The biggest unforeseen limitation was that some study data was lost and could not be analyzed due to a database error that we did not notice until data collection was completed. For example, nearly all cigarette quantity data were lost meaning we could not calculate Fagerstrom dependence levels. Also, we intended to collect patient time completing the app and PCP time reviewing app data and the coding failed to capture these data. The loss of these few data points did not significantly impede our analysis and did not affect the study visit at all since the data was displayed for the patient and provider, being lost in the data transfer to our research database. While we did not directly evaluate time commitment, qualitatively clinic staff and PCPs did not feel that the app slowed them down. Frequent iOS updates required updates to our e-Quit worRx™. These updates did not alter the content of the app or user experience; they just required a patch to bring the app back into compatibility with the iOS before it would work. Again, while this did not impede our trial, it could pose a problem for sustainability since any app will require ongoing information technology maintenance.
Challenges with our health system’s information technology department, the project timeframe, and limited budget were significant barriers. The app could not be fully integrated into the EHR so that patient selections and chosen interventions would automatically populate into the medical record. However, we were able to integrate into the clinic sites in several ways. We gained access to the network and Internet connection, allowing real-time secure data transfer to our database. We enabled automated Email messaging to patients at the end of the session summarizing their study data. In addition, we built new matching templates (i.e., SmartPhrases and a SmartSet order set) for our EHR (Epic, Epic Systems Corp.), so that PCPs could quickly copy over patient selections from the study. Though the existing clinic printers could not be used to print from our app, we placed AirPrint® enabled printers at each site to allow printing summaries for patients and PCPs.
Finally, as a pilot trial our small sample size leaves open the possibility that many of non-significant mean differences, including the primary outcome of promoting SDM, may have reached significance in a larger study.
Our primary outcome of feasibility was achieved based on quantitative and qualitative findings such as that providers in 95% of encounters felt that it promoted SDM and 95% of patients said that they would want to use an app like this at their PCP’s office in the future outside of a paid study.
Through this project, we successfully created a usable iPad app-based decision aid for use in primary care offices. Our app engaged patients and providers in smoking cessation conversations. It significantly increased time spent discussing smoking cessation and the likelihood that a decision was made at the time of the visit and, in a larger sample, may improve SDM. Determining whether or not a decision is made is necessary in order to identify whether decisional conflict is present. Therefore, arriving at a decision, no matter what the decision was, was seen as a positive outcome. PCPs strongly endorsed that the app promoted SDM and a non-significant mean difference was observed for patient-reported SDM. Non-significant differences were also observed in other measures including decreased decisional conflict and especially for intervention patients progressing into preparation stage of change at the time of their 12-week follow-up.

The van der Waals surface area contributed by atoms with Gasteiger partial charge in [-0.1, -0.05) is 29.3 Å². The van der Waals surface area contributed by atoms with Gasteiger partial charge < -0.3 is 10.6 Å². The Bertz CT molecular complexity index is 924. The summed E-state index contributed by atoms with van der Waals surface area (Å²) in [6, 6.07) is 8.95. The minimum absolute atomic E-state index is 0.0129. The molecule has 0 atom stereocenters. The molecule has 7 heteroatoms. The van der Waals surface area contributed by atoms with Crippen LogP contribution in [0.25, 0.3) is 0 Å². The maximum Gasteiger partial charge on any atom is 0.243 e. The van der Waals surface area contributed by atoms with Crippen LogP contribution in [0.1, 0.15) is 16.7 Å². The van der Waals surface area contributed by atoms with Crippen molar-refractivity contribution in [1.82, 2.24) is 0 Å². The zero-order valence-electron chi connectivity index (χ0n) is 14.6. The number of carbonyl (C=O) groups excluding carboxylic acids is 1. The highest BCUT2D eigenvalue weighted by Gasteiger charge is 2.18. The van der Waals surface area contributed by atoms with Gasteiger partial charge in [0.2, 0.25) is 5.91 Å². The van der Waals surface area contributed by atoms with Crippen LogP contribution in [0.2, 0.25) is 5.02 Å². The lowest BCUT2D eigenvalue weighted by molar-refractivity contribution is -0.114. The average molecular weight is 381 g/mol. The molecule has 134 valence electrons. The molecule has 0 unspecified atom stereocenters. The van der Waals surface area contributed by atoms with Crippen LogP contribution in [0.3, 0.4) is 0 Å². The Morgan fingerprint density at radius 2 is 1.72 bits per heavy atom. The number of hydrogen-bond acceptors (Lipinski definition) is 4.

We successfully ran a pragmatic pilot trial in three primary care offices using a technology novel to many of the users. Overall, the app was easy to use but office flow concerns were raised. One possible solution to this would be integration with the patient portal so patients could complete the app prior to their visit.
To our knowledge this is the first iPad app-based decision aid for smoking cessation that was designed using evidence-based methods to be used in a clinical setting. If this technology can be further integrated into EHR systems we think acceptability to providers will increase and apps like these have the potential to improve patient-centered care, SDM and patient engagement and empowerment.
The authors acknowledge the contributions made by Dr. Nancy Elder for her clinical input, Balaji Baskaran and Nandita Subramanian for their efforts in programming the app, Dr. Josh Magee for his help during initial conceptualization of the project, Brett Harnett provided invaluable technical feedback, students Haley Boling and Kelsey Dirksing who supported the research team conducting literature searches and other tasks, and finally, the clinical staff at each location who worked with research staff and clinicians to accomplish the research objectives.
Funding: Funding was provided through Agency for Healthcare Research and Quality, Grant No. R21HS023994.
Conflicts of Interest: The authors have no conflicts of interest to declare.
Ethical Statement: The authors are accountable for all aspects of the work in ensuring that questions related to the accuracy or integrity of any part of the work are appropriately investigated and resolved. This study was approved by the University of Cincinnati’s Institutional Review Board (No. 2015-0880).
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Cite this article as: Tubb MR, Vonder Meulen MB, Pallerla H, Regan S, Doarn CR. Clinical evaluation of e-Quit worRx: a mobile app to enhance smoking cessation shared decision making in primary care. mHealth 2019;5:22.